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Watson v. Com'rs of Pamlico

Supreme Court of North Carolina
Jan 1, 1880
82 N.C. 17 (N.C. 1880)


(January Term, 1880.)

Annexing Territory to Old County — Taxation.

Where a county is enlarged by the annexation of new territory, the property thus brought within the corporate limits will be subject to taxation to discharge the pre-existing indebtedness of the old corporation.

( Currituck v. Dare, 79 N.C. 565, Manly v. Raleigh, 4 Jones Eq., 370, cited and approved.)

APPLICATION for an Injunction heard at Chambers, Fall Term, 1879, of PAMLICO Superior Court, before Gudger, J.

Messrs. Caho, Manly and Gilliam Gatling, for plaintiffs.

Upon the hearing the court granted an order that the defendants be perpetually enjoined from levying and collecting taxes to pay certain debts, mentioned in the opinion, and the defendants appealed.

In the absence of legislative provision, the annexed territory is not liable for the old debt of the county. Dill. Mun. Corp., § 128; Currituck v. Dare, 79 N.C. 565. Defendants have no power to levy the tax unless the same had been conferred by statute. Com'rs v. Clarke, 73 N.C. 255; Wade v. Com'rs, 74 N.C. 81; Cooley Const. Lim., 487. Plaintiffs had no voice in creating this debt and are therefore not liable. Draining Co. v. Hooper, 2 Metc., 350; Cooley, 493.

Messrs. Grainger Bryan, for defendants:

Where territory is annexed to a county, it becomes a part of it for all purposes, and the rule of absolute uniformity in taxation is applicable. Cooley on Taxation, 180; Burroughs, 51; and where territory is taken from an indebted county it is relieved of the debts of such county in the absence of legislative provision to the contrary, Dill. Mun. Corp., § 128; 92 U.S. Rep., 307; Currituck v. Dare, 79 N.C. 565. And the converse must be true on principle. Manly v. Raleigh, 4 Jones Eq., 370; Dillon, § 126; 8 Ohio, 285; 13 Mo., 400. Legislature has absolute control of corporations. 11 Ired., 558; Cooley, 231; Dillon, § 126.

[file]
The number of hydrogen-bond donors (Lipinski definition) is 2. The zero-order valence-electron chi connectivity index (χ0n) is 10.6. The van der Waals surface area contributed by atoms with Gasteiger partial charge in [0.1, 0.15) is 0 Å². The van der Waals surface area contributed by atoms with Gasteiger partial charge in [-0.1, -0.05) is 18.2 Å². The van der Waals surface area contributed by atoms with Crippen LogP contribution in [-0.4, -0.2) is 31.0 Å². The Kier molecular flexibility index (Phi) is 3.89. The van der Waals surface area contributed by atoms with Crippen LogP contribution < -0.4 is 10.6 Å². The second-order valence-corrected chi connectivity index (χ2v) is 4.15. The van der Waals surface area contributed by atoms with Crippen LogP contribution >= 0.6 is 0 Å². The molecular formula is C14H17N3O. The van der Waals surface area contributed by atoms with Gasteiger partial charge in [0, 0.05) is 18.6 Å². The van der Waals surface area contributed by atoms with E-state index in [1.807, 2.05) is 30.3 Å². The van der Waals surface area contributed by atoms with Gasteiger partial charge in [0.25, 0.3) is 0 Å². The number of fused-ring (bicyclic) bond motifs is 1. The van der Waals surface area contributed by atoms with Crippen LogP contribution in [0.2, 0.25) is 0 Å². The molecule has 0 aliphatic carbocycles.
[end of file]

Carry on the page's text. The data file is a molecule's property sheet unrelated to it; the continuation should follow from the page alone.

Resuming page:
The county of Pamlico, as laid off and defined by the act of February 8th, 1872, was constituted out of detached portions of Craven and Beaufort counties, and when formed was "invested with all the rights, privileges and immunities of other counties in the state." There are two provisos contained in section two as follows: "That this bill for the formation of said county, together with the obligation to pay its proportionate share of the debt of Craven and Beaufort counties, shall be submitted to the qualified voters of the territory to be formed into a new county for adoption or rejection," and again "that if a majority of the votes cast in that portion of Beaufort county, proposed to be cut off, shall be against the new county, it shall not form a part of the same."